NEW: Tennis pros plan ‘sports ranch’ on Palm Beach Polo north course

3:53 p.m Friday, Dec. 29, 2017 Local
Two tennis professionals plan to bring a world-class sports training facility to part of the defunct north course of Palm Beach Polo Golf and Country Club in Wellington. The portion of the north course they hope to buy is seen here on Dec. 29. It sits north of Forest Hill Boulevard, with the northern edge along an Acme Improvement District canal that cuts through the property. (Kristina Webb / The Palm Beach Post)

Two tennis professionals want to build a world-class sports training facility on the long-defunct north course of Palm Beach Polo Golf and Country Club.

According to a letter sent by their attorney, Wellington-based Craig Galle, to the village’s planning and zoning department, Betsy Nagelsen McCormack and Rodrigo Nascimento and their R+B Tennis Holdings LLC are under contract to purchase about 60 acres of the north course — with Forest Hill Boulevard as the south boundary and an Acme Improvement District canal as the north boundary — from developer Glenn Straub.

WELLINGTON READERS: Sign up for The Post’s weekly newsletter for Wellington news

The property was the subject of controversy in the second half of 2017 as Straub sought to include field and equestrian sports at the course. He also requested access points to the north course from Forest Hill Boulevard and to Royal Fern Drive, behind the Palm Beach County library’s Wellington branch. Those requests — and others related to Palm Beach Polo and Straub’s property at Polo West — failed to gain approval from the village council at its Dec. 11 meeting.

Straub was not immediately available for comment Friday. The north course has been inactive for nearly two decades. Several ideas for the property have been discussed, including discussion of an assisted-living facility in 2014.

RELATED: Wellington denies Palm Beach Polo, Polo West golf course changes

Wellington Planning and Zoning Director Bob Basehart said no plans have been submitted to the village for approval.

Basehart said the changes that would need to be requested by McCormack and Nascimento are different from Straub’s requests and are specific enough that their applications could be considered.

Nascimento and McCormack have extensive backgrounds in tennis. Now 61, McCormack has played the sport since she was 6 years old. She won the Australian Open doubles championship in 1978 and with Martina Navratilova again in 1980. She also reached the finals of Wimbledon doubles and was a U.S. Open mixed doubles finalist — both in 1987. Her husband, Mark McCormack, founded international sports management company IMG.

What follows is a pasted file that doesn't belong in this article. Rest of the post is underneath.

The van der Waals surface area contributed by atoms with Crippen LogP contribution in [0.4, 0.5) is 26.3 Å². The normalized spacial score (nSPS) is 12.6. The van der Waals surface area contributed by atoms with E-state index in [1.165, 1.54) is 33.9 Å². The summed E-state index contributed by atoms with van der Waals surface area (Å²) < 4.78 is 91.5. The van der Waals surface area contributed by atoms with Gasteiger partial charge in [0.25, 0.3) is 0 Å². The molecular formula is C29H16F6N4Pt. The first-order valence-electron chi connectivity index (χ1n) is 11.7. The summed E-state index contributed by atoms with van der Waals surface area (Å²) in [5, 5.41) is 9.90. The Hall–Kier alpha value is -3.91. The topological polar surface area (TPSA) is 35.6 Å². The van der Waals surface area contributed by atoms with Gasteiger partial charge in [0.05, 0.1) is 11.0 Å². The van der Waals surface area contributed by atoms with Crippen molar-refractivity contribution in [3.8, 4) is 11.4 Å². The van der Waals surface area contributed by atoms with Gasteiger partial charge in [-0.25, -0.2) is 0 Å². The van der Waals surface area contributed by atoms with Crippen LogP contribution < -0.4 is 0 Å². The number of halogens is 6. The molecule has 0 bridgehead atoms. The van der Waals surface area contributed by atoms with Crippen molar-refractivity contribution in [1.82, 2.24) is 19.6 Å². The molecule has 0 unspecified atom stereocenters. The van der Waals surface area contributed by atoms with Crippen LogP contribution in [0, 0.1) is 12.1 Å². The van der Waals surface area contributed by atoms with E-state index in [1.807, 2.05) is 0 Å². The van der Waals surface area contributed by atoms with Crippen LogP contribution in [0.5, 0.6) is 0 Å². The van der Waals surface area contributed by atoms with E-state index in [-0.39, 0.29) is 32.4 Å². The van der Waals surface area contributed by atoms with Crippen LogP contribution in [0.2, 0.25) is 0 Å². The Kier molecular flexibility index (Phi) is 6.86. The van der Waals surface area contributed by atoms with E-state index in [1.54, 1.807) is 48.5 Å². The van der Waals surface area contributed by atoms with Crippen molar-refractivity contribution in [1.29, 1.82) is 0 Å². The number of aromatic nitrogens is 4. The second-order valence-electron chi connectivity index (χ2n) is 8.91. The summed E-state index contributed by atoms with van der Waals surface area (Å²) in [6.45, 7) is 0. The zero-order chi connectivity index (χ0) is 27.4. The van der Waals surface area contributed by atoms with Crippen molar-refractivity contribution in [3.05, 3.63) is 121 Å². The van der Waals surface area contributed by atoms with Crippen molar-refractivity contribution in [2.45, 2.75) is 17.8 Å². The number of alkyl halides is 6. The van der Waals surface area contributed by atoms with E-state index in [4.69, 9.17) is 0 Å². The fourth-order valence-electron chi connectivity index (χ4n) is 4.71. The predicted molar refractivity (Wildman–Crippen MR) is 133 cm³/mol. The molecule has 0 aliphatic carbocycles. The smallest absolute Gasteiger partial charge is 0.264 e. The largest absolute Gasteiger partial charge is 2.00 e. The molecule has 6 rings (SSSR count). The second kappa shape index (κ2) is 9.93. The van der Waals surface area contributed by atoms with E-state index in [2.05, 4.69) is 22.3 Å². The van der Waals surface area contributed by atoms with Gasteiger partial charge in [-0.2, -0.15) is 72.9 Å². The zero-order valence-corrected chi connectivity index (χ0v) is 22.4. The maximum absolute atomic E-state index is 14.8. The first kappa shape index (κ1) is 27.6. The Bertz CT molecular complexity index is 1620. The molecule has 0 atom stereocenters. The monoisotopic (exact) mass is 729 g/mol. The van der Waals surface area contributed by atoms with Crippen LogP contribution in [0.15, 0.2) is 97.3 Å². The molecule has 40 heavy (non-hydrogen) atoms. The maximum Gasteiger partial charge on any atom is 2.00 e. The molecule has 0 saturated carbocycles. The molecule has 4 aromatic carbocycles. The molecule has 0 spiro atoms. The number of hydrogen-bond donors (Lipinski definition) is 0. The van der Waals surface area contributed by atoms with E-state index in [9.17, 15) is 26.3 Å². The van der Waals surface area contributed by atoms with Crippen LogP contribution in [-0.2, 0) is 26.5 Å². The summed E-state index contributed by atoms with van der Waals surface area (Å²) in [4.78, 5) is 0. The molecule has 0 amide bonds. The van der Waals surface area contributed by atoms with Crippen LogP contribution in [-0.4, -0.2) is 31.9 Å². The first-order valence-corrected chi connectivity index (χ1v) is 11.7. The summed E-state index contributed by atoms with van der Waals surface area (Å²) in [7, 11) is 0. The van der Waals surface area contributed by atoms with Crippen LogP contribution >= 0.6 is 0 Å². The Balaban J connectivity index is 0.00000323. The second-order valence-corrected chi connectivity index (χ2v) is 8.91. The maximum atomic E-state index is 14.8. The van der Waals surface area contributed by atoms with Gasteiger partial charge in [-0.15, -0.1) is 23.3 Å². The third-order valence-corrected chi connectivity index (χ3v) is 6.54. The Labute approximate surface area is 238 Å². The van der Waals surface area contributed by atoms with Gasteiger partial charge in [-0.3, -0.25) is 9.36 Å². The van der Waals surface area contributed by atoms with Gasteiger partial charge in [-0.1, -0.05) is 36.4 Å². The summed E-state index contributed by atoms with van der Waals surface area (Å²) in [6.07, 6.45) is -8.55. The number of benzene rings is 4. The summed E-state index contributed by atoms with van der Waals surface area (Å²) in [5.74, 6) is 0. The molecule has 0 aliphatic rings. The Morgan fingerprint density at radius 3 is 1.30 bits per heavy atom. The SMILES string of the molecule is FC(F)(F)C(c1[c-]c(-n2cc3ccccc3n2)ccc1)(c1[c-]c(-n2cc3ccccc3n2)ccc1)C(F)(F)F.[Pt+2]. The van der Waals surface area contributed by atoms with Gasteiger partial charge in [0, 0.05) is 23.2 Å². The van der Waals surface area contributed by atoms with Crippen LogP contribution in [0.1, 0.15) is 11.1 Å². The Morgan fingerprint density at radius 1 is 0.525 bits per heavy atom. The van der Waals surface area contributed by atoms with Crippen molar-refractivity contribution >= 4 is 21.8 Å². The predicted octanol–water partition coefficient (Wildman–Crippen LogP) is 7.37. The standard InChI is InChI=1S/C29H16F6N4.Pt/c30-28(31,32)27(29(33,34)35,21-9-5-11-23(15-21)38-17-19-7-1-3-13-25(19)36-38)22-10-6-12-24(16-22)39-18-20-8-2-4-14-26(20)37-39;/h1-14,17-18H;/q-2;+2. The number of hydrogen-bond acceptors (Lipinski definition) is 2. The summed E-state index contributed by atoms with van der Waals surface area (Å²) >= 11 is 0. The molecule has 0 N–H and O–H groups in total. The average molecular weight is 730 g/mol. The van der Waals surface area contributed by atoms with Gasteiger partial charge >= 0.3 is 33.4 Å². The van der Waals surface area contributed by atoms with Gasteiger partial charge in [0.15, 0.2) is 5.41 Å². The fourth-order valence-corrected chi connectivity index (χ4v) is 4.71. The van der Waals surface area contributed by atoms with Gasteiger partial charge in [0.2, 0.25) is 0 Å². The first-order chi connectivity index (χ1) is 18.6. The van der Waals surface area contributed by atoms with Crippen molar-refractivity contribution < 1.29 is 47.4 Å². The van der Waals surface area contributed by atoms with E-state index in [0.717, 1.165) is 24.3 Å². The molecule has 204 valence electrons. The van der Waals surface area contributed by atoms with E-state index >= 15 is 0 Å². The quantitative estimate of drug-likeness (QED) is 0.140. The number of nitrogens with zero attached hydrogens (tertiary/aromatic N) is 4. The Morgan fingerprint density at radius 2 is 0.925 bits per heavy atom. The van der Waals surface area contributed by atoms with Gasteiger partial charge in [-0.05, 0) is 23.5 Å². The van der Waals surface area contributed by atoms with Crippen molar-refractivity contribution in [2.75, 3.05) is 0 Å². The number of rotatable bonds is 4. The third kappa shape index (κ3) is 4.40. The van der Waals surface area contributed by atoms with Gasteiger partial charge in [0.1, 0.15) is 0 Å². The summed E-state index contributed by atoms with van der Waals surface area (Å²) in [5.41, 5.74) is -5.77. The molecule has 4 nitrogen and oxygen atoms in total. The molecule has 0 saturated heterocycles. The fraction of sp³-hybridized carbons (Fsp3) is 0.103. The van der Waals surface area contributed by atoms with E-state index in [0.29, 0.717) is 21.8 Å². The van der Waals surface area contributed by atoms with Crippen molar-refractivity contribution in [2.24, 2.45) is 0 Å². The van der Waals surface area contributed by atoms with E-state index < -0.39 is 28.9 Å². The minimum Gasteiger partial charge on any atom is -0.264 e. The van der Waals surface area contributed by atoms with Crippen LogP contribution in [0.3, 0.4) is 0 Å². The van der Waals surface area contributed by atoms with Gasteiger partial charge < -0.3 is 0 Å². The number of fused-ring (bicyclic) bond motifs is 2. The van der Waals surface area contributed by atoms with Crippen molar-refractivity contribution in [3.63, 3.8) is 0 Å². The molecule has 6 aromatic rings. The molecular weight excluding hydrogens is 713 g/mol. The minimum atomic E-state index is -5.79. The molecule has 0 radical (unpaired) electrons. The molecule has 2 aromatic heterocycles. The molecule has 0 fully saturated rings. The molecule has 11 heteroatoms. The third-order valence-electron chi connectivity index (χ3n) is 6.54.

RELATED: Two major Wellington parks projects in works with sales tax money

The 40-year-old Nascimento, a native of Brazil, has lived and worked in the U.S. since he was 13. He met McCormack when he was 14 and she offered to train him at her Orlando home, as she did with many young tennis stars through the years.

“She was very picky,” Nascimento joked.

“But he was the best,” McCormack replied.

They have remained in touch and worked together the past 26 years as Nascimento has focused on the training side of the tennis world. He has trained stars like Monica Seles and Jamea Jackson.

McCormack moved to Wellington in 2014 and Nascimento arrived in February 2016. They rent three courts at Palm Beach Polo, where they have seven young students. Their company employs two additional tennis coaches, a trainer and a life coach.

Both McCormack and Nascimento said the village is home — and they want to bring their vision for a “sports ranch” here. “I’m asking the universe to allow us to be in Wellington,” Nascimento said.

The ranch would include facilities for tennis, soccer, lacrosse, paddle tennis, pickle ball and more, along with a skate park and dog park that would be open to Wellington residents, Nascimento said. They also want to build a dormitory where 20 or so students can live.

“We have a life coach who works with the players and the parents to make sure the lessons they’re learning here are taken home,” McCormack said. “We’d rather be very small and do a great job with a small group, because that’s what we’re all about.”

McCormack said the goal to have R+B Tennis become a nonprofit.

The name of their organization, R+B Tennis, represents the first initials of their first names. But it stands also for the music they listen to as they play. On a recent Friday morning, they volleyed for two hours on a court in Wellington as reggae, R&B and pop songs played from a court-side speaker and McCormack’s small dogs placidly paced the court with little care for the green missiles being lobbed over their heads.

Nascimento said the project is not about money. “We are so passionate about this sport,” he added.

“We really want to be an asset to this community,” McCormack said.